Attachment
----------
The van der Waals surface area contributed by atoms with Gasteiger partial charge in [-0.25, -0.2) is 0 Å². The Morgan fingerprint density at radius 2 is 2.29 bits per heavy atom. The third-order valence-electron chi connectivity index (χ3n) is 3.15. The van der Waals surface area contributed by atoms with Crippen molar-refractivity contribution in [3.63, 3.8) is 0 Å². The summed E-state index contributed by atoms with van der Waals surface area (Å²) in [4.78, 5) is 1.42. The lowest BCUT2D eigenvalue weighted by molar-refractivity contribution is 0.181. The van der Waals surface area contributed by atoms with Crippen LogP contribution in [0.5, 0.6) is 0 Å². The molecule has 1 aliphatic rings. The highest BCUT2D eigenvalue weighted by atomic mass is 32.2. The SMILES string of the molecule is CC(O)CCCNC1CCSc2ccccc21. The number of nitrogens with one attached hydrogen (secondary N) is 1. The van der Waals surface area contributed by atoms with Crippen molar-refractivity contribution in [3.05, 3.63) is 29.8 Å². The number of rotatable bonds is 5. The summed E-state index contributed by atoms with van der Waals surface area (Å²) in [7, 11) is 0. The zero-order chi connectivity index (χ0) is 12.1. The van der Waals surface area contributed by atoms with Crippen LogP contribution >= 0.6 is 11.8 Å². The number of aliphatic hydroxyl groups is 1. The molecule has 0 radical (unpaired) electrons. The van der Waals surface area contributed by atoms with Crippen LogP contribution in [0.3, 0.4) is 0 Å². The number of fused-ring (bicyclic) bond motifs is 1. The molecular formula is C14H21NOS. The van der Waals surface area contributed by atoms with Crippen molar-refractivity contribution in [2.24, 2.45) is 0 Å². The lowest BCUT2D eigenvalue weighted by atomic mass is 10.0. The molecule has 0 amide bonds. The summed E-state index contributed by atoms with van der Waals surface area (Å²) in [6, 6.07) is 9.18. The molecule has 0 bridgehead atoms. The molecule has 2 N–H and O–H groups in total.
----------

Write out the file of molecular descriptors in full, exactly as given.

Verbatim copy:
The van der Waals surface area contributed by atoms with Gasteiger partial charge in [-0.25, -0.2) is 0 Å². The Morgan fingerprint density at radius 2 is 2.29 bits per heavy atom. The third-order valence-electron chi connectivity index (χ3n) is 3.15. The van der Waals surface area contributed by atoms with Crippen molar-refractivity contribution in [3.63, 3.8) is 0 Å². The summed E-state index contributed by atoms with van der Waals surface area (Å²) in [4.78, 5) is 1.42. The lowest BCUT2D eigenvalue weighted by molar-refractivity contribution is 0.181. The van der Waals surface area contributed by atoms with Crippen LogP contribution in [0.5, 0.6) is 0 Å². The molecule has 1 aliphatic rings. The highest BCUT2D eigenvalue weighted by atomic mass is 32.2. The SMILES string of the molecule is CC(O)CCCNC1CCSc2ccccc21. The number of nitrogens with one attached hydrogen (secondary N) is 1. The van der Waals surface area contributed by atoms with Crippen molar-refractivity contribution in [3.05, 3.63) is 29.8 Å². The number of rotatable bonds is 5. The summed E-state index contributed by atoms with van der Waals surface area (Å²) in [7, 11) is 0. The zero-order chi connectivity index (χ0) is 12.1. The van der Waals surface area contributed by atoms with Crippen LogP contribution >= 0.6 is 11.8 Å². The number of aliphatic hydroxyl groups is 1. The molecule has 0 radical (unpaired) electrons. The van der Waals surface area contributed by atoms with Crippen LogP contribution in [0.3, 0.4) is 0 Å². The number of fused-ring (bicyclic) bond motifs is 1. The molecular formula is C14H21NOS. The van der Waals surface area contributed by atoms with Crippen molar-refractivity contribution in [2.24, 2.45) is 0 Å². The lowest BCUT2D eigenvalue weighted by atomic mass is 10.0. The molecule has 0 amide bonds. The summed E-state index contributed by atoms with van der Waals surface area (Å²) in [6, 6.07) is 9.18. The molecule has 0 bridgehead atoms. The molecule has 2 N–H and O–H groups in total.